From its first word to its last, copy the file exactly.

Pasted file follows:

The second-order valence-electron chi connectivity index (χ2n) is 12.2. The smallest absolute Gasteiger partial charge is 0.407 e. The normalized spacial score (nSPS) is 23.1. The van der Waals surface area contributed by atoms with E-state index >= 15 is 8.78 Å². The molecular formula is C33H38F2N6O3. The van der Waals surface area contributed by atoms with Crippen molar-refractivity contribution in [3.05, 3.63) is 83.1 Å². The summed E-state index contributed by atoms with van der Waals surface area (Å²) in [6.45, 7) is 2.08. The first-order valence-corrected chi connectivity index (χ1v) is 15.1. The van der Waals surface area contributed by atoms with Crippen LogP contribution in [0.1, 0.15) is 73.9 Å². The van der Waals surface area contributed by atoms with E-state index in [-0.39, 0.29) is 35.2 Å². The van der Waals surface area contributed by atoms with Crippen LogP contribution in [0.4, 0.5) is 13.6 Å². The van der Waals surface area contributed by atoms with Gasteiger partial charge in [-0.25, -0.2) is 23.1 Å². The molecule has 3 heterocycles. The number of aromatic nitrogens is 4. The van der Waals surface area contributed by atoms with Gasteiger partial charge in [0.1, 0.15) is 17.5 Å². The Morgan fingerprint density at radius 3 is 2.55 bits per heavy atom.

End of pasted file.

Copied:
The second-order valence-electron chi connectivity index (χ2n) is 12.2. The smallest absolute Gasteiger partial charge is 0.407 e. The normalized spacial score (nSPS) is 23.1. The van der Waals surface area contributed by atoms with E-state index >= 15 is 8.78 Å². The molecular formula is C33H38F2N6O3. The van der Waals surface area contributed by atoms with Crippen molar-refractivity contribution in [3.05, 3.63) is 83.1 Å². The summed E-state index contributed by atoms with van der Waals surface area (Å²) in [6.45, 7) is 2.08. The first-order valence-corrected chi connectivity index (χ1v) is 15.1. The van der Waals surface area contributed by atoms with Crippen LogP contribution in [0.1, 0.15) is 73.9 Å². The van der Waals surface area contributed by atoms with E-state index in [-0.39, 0.29) is 35.2 Å². The van der Waals surface area contributed by atoms with Crippen LogP contribution in [0.4, 0.5) is 13.6 Å². The van der Waals surface area contributed by atoms with Gasteiger partial charge in [-0.25, -0.2) is 23.1 Å². The molecule has 3 heterocycles. The number of aromatic nitrogens is 4. The van der Waals surface area contributed by atoms with Gasteiger partial charge in [0.1, 0.15) is 17.5 Å². The Morgan fingerprint density at radius 3 is 2.55 bits per heavy atom.